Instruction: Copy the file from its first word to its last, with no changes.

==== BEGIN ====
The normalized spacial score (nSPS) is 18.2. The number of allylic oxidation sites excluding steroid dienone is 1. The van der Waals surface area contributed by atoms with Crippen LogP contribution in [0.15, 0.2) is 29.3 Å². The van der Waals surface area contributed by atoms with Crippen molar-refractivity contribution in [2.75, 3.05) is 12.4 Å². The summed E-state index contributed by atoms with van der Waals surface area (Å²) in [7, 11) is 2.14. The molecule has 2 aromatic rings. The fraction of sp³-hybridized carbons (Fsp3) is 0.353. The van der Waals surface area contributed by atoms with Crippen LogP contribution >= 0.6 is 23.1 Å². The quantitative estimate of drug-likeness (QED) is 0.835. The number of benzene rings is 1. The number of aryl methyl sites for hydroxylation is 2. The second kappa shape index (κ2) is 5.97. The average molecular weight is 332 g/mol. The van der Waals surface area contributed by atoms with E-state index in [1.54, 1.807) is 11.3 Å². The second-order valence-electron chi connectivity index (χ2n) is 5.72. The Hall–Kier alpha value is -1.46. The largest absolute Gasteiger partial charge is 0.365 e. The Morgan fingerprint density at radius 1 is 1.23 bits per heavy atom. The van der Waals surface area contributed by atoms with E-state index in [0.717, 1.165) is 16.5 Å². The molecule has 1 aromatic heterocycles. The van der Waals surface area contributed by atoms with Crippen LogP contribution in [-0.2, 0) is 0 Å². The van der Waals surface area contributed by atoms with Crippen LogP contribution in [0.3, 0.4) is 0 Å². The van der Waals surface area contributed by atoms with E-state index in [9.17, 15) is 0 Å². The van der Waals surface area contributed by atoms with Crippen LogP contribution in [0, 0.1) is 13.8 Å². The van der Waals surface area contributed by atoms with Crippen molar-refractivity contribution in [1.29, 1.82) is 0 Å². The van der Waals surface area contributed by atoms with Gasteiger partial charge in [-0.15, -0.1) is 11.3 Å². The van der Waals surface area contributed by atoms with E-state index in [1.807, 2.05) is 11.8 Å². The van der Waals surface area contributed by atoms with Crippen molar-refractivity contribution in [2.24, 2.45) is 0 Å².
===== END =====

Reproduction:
The normalized spacial score (nSPS) is 18.2. The number of allylic oxidation sites excluding steroid dienone is 1. The van der Waals surface area contributed by atoms with Crippen LogP contribution in [0.15, 0.2) is 29.3 Å². The van der Waals surface area contributed by atoms with Crippen molar-refractivity contribution in [2.75, 3.05) is 12.4 Å². The summed E-state index contributed by atoms with van der Waals surface area (Å²) in [7, 11) is 2.14. The molecule has 2 aromatic rings. The fraction of sp³-hybridized carbons (Fsp3) is 0.353. The van der Waals surface area contributed by atoms with Crippen LogP contribution >= 0.6 is 23.1 Å². The quantitative estimate of drug-likeness (QED) is 0.835. The number of benzene rings is 1. The number of aryl methyl sites for hydroxylation is 2. The second kappa shape index (κ2) is 5.97. The average molecular weight is 332 g/mol. The van der Waals surface area contributed by atoms with E-state index in [1.54, 1.807) is 11.3 Å². The second-order valence-electron chi connectivity index (χ2n) is 5.72. The Hall–Kier alpha value is -1.46. The largest absolute Gasteiger partial charge is 0.365 e. The Morgan fingerprint density at radius 1 is 1.23 bits per heavy atom. The van der Waals surface area contributed by atoms with E-state index in [0.717, 1.165) is 16.5 Å². The molecule has 1 aromatic heterocycles. The van der Waals surface area contributed by atoms with Crippen LogP contribution in [-0.2, 0) is 0 Å². The van der Waals surface area contributed by atoms with Crippen LogP contribution in [0.3, 0.4) is 0 Å². The van der Waals surface area contributed by atoms with E-state index in [9.17, 15) is 0 Å². The van der Waals surface area contributed by atoms with Crippen LogP contribution in [0, 0.1) is 13.8 Å². The van der Waals surface area contributed by atoms with Crippen molar-refractivity contribution in [1.29, 1.82) is 0 Å². The van der Waals surface area contributed by atoms with Gasteiger partial charge in [-0.15, -0.1) is 11.3 Å². The van der Waals surface area contributed by atoms with E-state index in [1.807, 2.05) is 11.8 Å². The van der Waals surface area contributed by atoms with Crippen molar-refractivity contribution in [2.24, 2.45) is 0 Å².